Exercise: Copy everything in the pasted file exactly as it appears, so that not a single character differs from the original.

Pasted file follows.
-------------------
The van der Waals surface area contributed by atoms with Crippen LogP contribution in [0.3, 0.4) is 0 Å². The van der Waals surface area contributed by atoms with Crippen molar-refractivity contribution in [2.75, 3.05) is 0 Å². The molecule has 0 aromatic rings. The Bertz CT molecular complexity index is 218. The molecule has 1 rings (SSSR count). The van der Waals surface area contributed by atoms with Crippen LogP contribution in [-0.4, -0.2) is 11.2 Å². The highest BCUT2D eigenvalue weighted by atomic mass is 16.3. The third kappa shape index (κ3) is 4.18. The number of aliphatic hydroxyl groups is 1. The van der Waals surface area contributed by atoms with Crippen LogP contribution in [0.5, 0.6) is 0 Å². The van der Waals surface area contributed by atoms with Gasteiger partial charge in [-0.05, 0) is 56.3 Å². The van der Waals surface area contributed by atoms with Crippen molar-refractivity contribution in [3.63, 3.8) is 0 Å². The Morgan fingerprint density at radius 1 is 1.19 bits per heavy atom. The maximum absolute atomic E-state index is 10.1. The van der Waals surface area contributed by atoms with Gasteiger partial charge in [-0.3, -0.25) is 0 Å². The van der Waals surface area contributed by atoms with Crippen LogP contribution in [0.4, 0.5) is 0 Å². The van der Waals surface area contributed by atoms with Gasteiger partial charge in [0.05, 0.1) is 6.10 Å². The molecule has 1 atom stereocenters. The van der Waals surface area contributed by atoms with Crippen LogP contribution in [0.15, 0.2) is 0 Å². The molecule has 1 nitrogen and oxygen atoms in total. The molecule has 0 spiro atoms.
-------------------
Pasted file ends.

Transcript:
The van der Waals surface area contributed by atoms with Crippen LogP contribution in [0.3, 0.4) is 0 Å². The van der Waals surface area contributed by atoms with Crippen molar-refractivity contribution in [2.75, 3.05) is 0 Å². The molecule has 0 aromatic rings. The Bertz CT molecular complexity index is 218. The molecule has 1 rings (SSSR count). The van der Waals surface area contributed by atoms with Crippen LogP contribution in [-0.4, -0.2) is 11.2 Å². The highest BCUT2D eigenvalue weighted by atomic mass is 16.3. The third kappa shape index (κ3) is 4.18. The number of aliphatic hydroxyl groups is 1. The van der Waals surface area contributed by atoms with Crippen LogP contribution in [0.5, 0.6) is 0 Å². The van der Waals surface area contributed by atoms with Gasteiger partial charge in [-0.05, 0) is 56.3 Å². The van der Waals surface area contributed by atoms with Crippen molar-refractivity contribution in [3.63, 3.8) is 0 Å². The Morgan fingerprint density at radius 1 is 1.19 bits per heavy atom. The maximum absolute atomic E-state index is 10.1. The van der Waals surface area contributed by atoms with Gasteiger partial charge in [-0.3, -0.25) is 0 Å². The van der Waals surface area contributed by atoms with Crippen LogP contribution in [0.4, 0.5) is 0 Å². The van der Waals surface area contributed by atoms with Gasteiger partial charge in [0.05, 0.1) is 6.10 Å². The molecule has 1 atom stereocenters. The van der Waals surface area contributed by atoms with Crippen LogP contribution in [0.15, 0.2) is 0 Å². The molecule has 1 nitrogen and oxygen atoms in total. The molecule has 0 spiro atoms.